In 2010, the DSO began a tradition of saluting those who have made important contributions to not only the orchestra, but also the community. This year’s Heroes Gala honored the Davidson/Gerson family for its support of our touring and community engagement initiatives. The William Davidson Neighborhood Concert series, for example, has generated more than 3,000 new subscribers who attend concerts in seven different suburban locations. The event this year raised over $1.4 million.
The star of the concert was my old friend Randy Newman. His uncle, Alfred, was head of music at Twentieth Century Fox, where my dad was concertmaster. The Newmans and Slatkins were two of Hollywood’s most prominent musical families. Randy and I hung out at the sound stages, enjoyed picnics and developed a long-standing relationship.
We have the same sort of sarcastic sense of humor, although Randy is more public about it. One time, when there was a vacancy for commissioner of baseball, he and I were asked by NPR to do an interview. They knew of our love of the game, and one of the questions we were asked was, “If you were commissioner, what would be your first official act?”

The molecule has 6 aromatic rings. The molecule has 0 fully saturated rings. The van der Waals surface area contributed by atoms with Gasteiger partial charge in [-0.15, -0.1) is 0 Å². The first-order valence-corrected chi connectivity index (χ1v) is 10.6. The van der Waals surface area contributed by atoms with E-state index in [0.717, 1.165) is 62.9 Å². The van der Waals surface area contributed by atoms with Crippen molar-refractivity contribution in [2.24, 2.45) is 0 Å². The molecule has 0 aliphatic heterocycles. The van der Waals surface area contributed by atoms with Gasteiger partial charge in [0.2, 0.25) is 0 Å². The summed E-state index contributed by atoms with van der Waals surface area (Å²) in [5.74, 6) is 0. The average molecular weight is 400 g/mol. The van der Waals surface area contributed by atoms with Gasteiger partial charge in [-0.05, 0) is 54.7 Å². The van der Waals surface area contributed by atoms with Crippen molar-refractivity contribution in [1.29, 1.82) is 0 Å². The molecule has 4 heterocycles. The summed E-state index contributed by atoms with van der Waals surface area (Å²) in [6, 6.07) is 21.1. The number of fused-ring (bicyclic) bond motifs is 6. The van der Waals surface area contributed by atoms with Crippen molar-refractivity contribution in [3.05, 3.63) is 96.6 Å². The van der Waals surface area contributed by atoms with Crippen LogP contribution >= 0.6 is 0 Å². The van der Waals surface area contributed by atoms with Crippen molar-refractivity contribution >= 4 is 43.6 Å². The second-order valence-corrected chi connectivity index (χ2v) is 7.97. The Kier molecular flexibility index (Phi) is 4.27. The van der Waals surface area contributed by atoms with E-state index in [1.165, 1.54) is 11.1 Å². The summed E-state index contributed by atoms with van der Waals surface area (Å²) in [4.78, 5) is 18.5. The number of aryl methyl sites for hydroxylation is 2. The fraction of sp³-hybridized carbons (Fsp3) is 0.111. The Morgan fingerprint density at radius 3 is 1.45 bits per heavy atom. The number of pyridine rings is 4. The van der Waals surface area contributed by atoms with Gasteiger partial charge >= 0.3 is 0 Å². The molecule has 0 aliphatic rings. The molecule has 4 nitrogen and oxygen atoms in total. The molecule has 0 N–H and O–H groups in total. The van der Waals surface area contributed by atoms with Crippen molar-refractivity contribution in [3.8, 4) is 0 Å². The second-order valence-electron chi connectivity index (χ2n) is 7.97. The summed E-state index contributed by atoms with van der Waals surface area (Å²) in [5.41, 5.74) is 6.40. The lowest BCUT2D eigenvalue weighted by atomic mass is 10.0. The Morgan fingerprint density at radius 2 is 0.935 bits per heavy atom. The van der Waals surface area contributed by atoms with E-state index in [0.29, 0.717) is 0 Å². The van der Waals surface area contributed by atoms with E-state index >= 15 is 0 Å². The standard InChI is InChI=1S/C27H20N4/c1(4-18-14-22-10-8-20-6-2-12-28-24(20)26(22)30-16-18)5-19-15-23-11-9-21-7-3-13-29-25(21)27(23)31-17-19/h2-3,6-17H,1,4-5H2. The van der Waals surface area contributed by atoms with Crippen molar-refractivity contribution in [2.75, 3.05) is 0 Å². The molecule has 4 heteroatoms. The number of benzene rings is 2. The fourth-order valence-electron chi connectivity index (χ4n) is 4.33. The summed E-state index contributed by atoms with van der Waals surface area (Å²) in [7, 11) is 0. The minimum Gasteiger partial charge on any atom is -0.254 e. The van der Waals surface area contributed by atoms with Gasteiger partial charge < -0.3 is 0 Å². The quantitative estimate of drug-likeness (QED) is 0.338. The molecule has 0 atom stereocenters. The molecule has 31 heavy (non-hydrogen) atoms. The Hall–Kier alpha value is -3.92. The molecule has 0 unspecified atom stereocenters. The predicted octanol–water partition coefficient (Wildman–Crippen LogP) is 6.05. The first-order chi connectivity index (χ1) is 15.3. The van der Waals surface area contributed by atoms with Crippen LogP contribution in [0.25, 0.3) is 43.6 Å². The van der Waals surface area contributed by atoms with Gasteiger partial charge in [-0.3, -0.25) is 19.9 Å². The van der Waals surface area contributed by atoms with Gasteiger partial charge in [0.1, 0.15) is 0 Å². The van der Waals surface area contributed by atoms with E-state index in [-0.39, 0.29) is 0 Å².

I thought about it and answered that it was my belief that the trend for loud, pre-recorded music should be replaced by ensuring that every ballpark had a traditional organ, as used to be the case. It seemed like a humorous response.
But of course, Randy had a better one.
“My first act would be to move the commissioner’s office to the Bahamas!”
Our program began with Randy conducting three suites from some of his film scores. Then I joined to conduct about a dozen or so of his songs. He has lost none of his edge, but a couple of new tunes are truly romantic, without that twinge of sarcasm that characterizes so much of his work. We bantered and joked onstage, causing me to wonder who was having a better time, the audience or the two of us. I don’t think he has to worry about “having friends in anyone.”